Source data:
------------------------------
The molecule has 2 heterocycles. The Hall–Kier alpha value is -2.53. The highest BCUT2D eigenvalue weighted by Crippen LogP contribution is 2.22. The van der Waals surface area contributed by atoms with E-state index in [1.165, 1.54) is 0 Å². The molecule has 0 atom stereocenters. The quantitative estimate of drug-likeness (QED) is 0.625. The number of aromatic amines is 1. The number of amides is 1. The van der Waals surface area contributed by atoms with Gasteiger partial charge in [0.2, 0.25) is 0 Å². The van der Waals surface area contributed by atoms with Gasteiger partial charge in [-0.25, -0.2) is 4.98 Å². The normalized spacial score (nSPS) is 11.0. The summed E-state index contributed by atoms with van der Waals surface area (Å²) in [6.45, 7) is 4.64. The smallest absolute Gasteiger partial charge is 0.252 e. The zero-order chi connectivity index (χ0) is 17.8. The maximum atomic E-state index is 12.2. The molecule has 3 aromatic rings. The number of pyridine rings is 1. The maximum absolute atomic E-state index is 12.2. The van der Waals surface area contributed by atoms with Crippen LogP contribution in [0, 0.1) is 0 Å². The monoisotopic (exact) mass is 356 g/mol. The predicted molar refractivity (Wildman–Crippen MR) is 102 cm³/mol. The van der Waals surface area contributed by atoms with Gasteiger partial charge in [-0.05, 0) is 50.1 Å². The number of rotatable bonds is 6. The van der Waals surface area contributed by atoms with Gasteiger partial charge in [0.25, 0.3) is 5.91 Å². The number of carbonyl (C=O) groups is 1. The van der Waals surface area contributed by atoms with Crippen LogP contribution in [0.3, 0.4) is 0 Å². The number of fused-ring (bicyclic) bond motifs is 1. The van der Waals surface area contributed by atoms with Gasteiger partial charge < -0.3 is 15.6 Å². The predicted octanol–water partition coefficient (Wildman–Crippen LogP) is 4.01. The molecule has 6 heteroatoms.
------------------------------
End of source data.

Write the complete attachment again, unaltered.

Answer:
The molecule has 2 heterocycles. The Hall–Kier alpha value is -2.53. The highest BCUT2D eigenvalue weighted by Crippen LogP contribution is 2.22. The van der Waals surface area contributed by atoms with E-state index in [1.165, 1.54) is 0 Å². The molecule has 0 atom stereocenters. The quantitative estimate of drug-likeness (QED) is 0.625. The number of aromatic amines is 1. The number of amides is 1. The van der Waals surface area contributed by atoms with Gasteiger partial charge in [0.2, 0.25) is 0 Å². The van der Waals surface area contributed by atoms with Gasteiger partial charge in [-0.25, -0.2) is 4.98 Å². The normalized spacial score (nSPS) is 11.0. The summed E-state index contributed by atoms with van der Waals surface area (Å²) in [6.45, 7) is 4.64. The smallest absolute Gasteiger partial charge is 0.252 e. The zero-order chi connectivity index (χ0) is 17.8. The maximum atomic E-state index is 12.2. The molecule has 3 aromatic rings. The number of pyridine rings is 1. The maximum absolute atomic E-state index is 12.2. The van der Waals surface area contributed by atoms with Crippen LogP contribution in [0, 0.1) is 0 Å². The monoisotopic (exact) mass is 356 g/mol. The predicted molar refractivity (Wildman–Crippen MR) is 102 cm³/mol. The van der Waals surface area contributed by atoms with Gasteiger partial charge in [-0.05, 0) is 50.1 Å². The number of rotatable bonds is 6. The van der Waals surface area contributed by atoms with Gasteiger partial charge in [0.25, 0.3) is 5.91 Å². The number of carbonyl (C=O) groups is 1. The van der Waals surface area contributed by atoms with Crippen LogP contribution in [0.3, 0.4) is 0 Å². The number of fused-ring (bicyclic) bond motifs is 1. The van der Waals surface area contributed by atoms with Gasteiger partial charge < -0.3 is 15.6 Å². The predicted octanol–water partition coefficient (Wildman–Crippen LogP) is 4.01. The molecule has 6 heteroatoms.